The order, signed last Wednesday, says the officials, all senior advisors to Assad, are charged with complicity in crimes against humanity, and war crimes.
They are Ali Mamlouk, head of the National Security Bureau of the Ba’ath party, Jamil Hassan, former head of the Syrian Air Force Intelligence Directorate and Abdel Salam Mahmoud, another Air Force intelligence officer.
French prosecutors believe the trio, who are not expected to show up for the trial or have lawyers represent them, are responsible for the deaths of two French-Syrian nationals, Mazzen Dabbagh and his son Patrick, who were arrested in 2013.
France has issued international arrest warrants for the three.
A preliminary investigation into possible forced disappearances and acts of torture constituting crimes against humanity was launched in 2015 after the family of the two filed a complaint, which widened into a full-blown probe in 2016 and led to international arrest warrants two years later.
Mazzen Dabbagh, pedagogical advisor at the French school in Damascus, and Patrick Dabbagh, who was studying in the literature and humanities faculty at Damascus university, were arrested in November 2013 by officers identifying themselves as members of the Air Force intelligence services.
According to Mazzen Dabbagh’s brother-in-law Obeida Dabbagh, who was also arrested but released two days later, the two were taken to Mezzeh prison, believed to be the government’s main torture centre.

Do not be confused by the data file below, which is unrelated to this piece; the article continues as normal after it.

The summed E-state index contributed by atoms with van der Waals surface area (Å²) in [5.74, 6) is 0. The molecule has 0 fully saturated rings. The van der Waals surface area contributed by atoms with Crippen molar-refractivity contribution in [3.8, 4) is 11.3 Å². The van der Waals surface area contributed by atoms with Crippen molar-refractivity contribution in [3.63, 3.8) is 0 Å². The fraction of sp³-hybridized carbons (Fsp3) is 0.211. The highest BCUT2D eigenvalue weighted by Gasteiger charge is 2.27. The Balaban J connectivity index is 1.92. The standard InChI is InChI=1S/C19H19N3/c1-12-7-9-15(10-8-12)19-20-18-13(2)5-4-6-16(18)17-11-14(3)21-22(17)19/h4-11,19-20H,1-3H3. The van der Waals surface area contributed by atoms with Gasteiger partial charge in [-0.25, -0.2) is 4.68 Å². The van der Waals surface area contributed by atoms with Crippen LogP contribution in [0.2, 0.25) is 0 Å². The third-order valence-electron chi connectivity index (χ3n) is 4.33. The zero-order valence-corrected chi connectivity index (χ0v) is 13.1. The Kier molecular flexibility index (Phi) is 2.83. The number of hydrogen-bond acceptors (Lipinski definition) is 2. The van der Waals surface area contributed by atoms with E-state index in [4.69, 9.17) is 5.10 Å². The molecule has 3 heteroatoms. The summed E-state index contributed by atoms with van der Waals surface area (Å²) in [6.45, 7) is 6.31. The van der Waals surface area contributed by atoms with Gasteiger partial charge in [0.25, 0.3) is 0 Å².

They were not heard from again, and 2018 the government declared them dead, dating Patrick’s death to 2014 and his father’s to 2017.
According to witness statements collected by French investigators and the Commission for International Justice and Accountability, an NGO, they were beaten with iron bars on the soles of their feet, subjected to electric shocks and had their fingernails torn out.
The French investigating judges said it “seems sufficiently established” that they were subjected to torture “so intense that it killed them”.
Their house was confiscated and later rented to Hassan for around 30 euros ($32) per year, a fact that makes him an accomplice to war crimes, according to the judges.
Obeida Dabbagh welcomed the trial order, telling AFP it signalled to the Syrian government that “one day the impunity will end”.
The International Federation for Human Rights, an NGO, called the indictment “a historic decision”.
While this is the first time the French judiciary prosecutes Syrian officials for serious crimes, neighbouring Germany has already brought similar cases to court.
In January of last year a German court sentenced a former Syrian colonel to life in jail for crimes against humanity in the first global trial over state-sponsored torture in Syria.
Anwar Raslan, 58, was found guilty of overseeing the murder of 27 people and the torture of 4,000 others at the Al-Khatib detention centre in Damascus in 2011 and 2012.
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